Empty Gestures

40 countries signed to stay away from coal during COP26. The Philippines, however refrained from promising to phase out coal-fired plants. Photo c/o Rappler

During the UN Climate Change Conference of the Parties (COP26), in Glasgow, Scotland, 40 countries signed to stay away from dirty coal.

However, local reports noted that the Philippines refrained from committing to phase out coal-fired power plants.

The agreement had four goals. The first is to rapidly scale the deployment of clean power generation. Second is to phase out coal power by 2030 for advanced economies and 2040 for the rest of the world. The third is to end all investments in new coal power generation both domestically and internally. Fourth is to make a just transition that benefits communities and workers.

However, as reports stressed not all signatories committed to all of the four mentioned goals. Our Energy Secretary who signed on behalf of the Philippines only endorsed goals/clauses one and four. 

A report by Manila Bulletin on this issue said that the Energy Department’s formal correspondence to the chargé d’affaires at the British Embassy-Manila, who solicited the Philippine’s support to the “Global Coal to Clean Power Transition Statement”, only said that the country only supported calls for an energy transition that will primarily be driven by more renewable energy installation and addition of energy efficiency technologies.

The said correspondence was notably silent on whether the Philippines will pull the plug on coal-fired power generation. The letter of the energy secretary instead demanded that climate justice from industrialized countries that are spewing higher scale carbon emissions. “We would like to reiterate the energy sector’s call for climate justice given that the Philippines is not a major emitter of greenhouse gases (GHG) but bear the worsening impacts of climate change,” Energy Alfonso Cusi in the letter said.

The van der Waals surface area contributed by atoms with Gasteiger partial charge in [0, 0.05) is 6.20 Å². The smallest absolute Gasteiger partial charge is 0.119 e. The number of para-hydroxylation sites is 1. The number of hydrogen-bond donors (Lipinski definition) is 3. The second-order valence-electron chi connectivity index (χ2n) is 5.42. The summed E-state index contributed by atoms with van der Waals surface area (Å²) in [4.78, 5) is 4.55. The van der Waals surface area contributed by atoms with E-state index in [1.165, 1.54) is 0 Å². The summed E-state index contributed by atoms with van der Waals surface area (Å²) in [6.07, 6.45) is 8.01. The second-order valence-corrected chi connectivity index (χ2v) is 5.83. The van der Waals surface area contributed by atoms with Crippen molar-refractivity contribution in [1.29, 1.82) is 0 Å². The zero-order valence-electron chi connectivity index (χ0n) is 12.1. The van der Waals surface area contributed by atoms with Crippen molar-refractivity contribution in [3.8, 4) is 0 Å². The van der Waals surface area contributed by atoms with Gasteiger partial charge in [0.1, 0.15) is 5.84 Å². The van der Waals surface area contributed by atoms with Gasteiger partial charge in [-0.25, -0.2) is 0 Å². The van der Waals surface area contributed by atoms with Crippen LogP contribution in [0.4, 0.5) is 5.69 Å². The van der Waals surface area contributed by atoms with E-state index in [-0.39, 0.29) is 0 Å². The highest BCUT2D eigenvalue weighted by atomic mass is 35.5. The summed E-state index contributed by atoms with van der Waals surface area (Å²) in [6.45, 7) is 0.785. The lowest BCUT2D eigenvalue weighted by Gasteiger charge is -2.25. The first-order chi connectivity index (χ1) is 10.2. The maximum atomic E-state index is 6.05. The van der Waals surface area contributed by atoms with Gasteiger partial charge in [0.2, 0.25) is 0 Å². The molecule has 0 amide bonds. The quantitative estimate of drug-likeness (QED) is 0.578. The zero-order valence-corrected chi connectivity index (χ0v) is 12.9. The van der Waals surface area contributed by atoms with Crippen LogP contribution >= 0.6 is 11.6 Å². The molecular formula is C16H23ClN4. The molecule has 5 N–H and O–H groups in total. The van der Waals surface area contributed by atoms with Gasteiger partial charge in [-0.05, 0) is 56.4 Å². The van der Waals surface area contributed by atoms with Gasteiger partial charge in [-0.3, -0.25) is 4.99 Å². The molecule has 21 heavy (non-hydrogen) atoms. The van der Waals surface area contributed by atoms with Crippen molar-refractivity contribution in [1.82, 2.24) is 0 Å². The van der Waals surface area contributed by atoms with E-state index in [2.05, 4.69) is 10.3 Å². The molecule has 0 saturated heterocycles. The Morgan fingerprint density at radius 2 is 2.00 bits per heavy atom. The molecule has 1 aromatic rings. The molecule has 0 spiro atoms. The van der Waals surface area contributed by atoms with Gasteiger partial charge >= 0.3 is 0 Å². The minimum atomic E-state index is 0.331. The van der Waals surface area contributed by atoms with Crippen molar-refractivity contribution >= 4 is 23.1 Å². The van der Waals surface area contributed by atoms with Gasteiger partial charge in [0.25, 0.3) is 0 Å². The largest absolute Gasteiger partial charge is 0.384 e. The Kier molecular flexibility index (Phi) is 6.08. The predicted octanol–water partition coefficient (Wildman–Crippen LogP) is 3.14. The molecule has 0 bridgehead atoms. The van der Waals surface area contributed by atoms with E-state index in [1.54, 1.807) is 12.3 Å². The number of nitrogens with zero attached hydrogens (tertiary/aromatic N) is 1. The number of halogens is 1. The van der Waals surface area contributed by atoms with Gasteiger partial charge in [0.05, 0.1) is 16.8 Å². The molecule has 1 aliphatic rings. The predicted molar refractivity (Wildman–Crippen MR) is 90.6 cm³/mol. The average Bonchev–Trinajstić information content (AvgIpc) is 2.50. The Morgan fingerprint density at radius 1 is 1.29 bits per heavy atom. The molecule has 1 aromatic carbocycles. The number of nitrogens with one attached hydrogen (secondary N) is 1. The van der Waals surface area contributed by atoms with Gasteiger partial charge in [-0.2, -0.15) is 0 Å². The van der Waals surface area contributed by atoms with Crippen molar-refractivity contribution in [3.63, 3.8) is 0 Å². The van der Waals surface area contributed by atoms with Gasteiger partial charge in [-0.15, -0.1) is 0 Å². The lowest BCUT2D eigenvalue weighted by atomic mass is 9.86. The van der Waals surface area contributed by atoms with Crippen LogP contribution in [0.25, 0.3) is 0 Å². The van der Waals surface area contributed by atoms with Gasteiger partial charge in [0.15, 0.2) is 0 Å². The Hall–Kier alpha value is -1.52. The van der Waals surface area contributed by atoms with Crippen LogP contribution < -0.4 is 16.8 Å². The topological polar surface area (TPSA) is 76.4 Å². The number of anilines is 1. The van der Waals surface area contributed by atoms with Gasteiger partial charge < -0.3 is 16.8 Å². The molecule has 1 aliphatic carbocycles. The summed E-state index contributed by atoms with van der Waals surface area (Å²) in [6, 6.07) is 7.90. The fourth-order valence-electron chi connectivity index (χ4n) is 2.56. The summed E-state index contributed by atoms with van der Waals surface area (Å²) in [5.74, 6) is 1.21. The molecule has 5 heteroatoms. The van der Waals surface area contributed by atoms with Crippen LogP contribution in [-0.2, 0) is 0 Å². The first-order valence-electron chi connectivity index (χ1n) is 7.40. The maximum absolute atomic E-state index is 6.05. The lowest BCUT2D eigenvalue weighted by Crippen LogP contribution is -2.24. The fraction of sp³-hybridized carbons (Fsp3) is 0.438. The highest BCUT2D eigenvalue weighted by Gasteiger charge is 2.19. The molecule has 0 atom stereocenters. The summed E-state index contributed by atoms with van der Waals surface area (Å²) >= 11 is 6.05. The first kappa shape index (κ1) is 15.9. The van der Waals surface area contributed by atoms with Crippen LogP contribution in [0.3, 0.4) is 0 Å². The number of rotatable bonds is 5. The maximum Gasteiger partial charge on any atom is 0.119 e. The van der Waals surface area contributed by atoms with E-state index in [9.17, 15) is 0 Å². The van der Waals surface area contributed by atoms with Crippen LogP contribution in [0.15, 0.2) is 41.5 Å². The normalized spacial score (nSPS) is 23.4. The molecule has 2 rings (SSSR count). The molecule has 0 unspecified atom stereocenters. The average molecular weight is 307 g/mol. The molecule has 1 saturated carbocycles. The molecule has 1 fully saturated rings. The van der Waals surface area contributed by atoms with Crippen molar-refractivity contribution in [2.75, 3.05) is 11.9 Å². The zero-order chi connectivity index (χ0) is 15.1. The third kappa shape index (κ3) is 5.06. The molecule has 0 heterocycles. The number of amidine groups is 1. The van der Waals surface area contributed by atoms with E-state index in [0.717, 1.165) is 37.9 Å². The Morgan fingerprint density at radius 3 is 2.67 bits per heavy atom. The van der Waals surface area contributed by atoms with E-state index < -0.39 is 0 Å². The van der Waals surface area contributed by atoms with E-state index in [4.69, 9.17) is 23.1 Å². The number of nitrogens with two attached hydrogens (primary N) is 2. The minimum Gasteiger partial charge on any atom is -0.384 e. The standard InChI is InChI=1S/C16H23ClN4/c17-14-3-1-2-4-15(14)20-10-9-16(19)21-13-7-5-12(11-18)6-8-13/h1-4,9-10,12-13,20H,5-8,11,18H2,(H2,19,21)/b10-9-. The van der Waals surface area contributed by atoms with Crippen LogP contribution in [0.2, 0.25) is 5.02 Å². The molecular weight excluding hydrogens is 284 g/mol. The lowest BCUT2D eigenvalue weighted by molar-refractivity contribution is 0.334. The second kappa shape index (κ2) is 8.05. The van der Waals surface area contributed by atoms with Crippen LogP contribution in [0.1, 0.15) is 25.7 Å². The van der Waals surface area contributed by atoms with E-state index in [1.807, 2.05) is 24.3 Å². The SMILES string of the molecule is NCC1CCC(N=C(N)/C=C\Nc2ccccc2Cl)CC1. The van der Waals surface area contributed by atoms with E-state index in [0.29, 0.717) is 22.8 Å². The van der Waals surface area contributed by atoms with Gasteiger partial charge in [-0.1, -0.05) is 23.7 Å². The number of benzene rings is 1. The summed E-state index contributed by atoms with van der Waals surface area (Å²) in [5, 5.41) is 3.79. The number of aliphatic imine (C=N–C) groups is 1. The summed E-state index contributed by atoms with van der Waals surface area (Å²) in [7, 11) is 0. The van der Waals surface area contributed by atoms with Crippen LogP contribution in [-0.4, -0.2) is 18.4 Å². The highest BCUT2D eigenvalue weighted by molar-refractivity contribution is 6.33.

He also stressed that the country’s foremost agenda is energy security since “energy transition comes as a means to improve the lives of our people and for our country’s economic development.”

Perhaps, we should not be surprised at our government’s lack of commitment to phasing out coal completely.

During the forum on national energy security sponsored by UP Vanguard Inc. last October, most of the panelists agreed that it may not be feasible for the Philippines or the rest of the world to completely phase out coal by 2040. Mr. Gil Quinoñes the newly minted CEO of Commonwealth Edison Company, Chicago’s primary utility company said that it is more doable to achieve 80% electrification by renewable energy.

However, some of the panelists also slammed the government’s inaction in ensuring swift energy transition. One of our panelists, former Energy Undersecretary Atty. Jay Layug stressed that there has been a major decline in new renewable energy capacity addition in the last five years. He noted that there have only been 800 megawatts (MW) RE new cavity out of the 4930 MW capacity added in the last five years while from years 2010 to 2016, renewables contributed roughly 1,500 MW out of the 5180 MW of the total added capacity.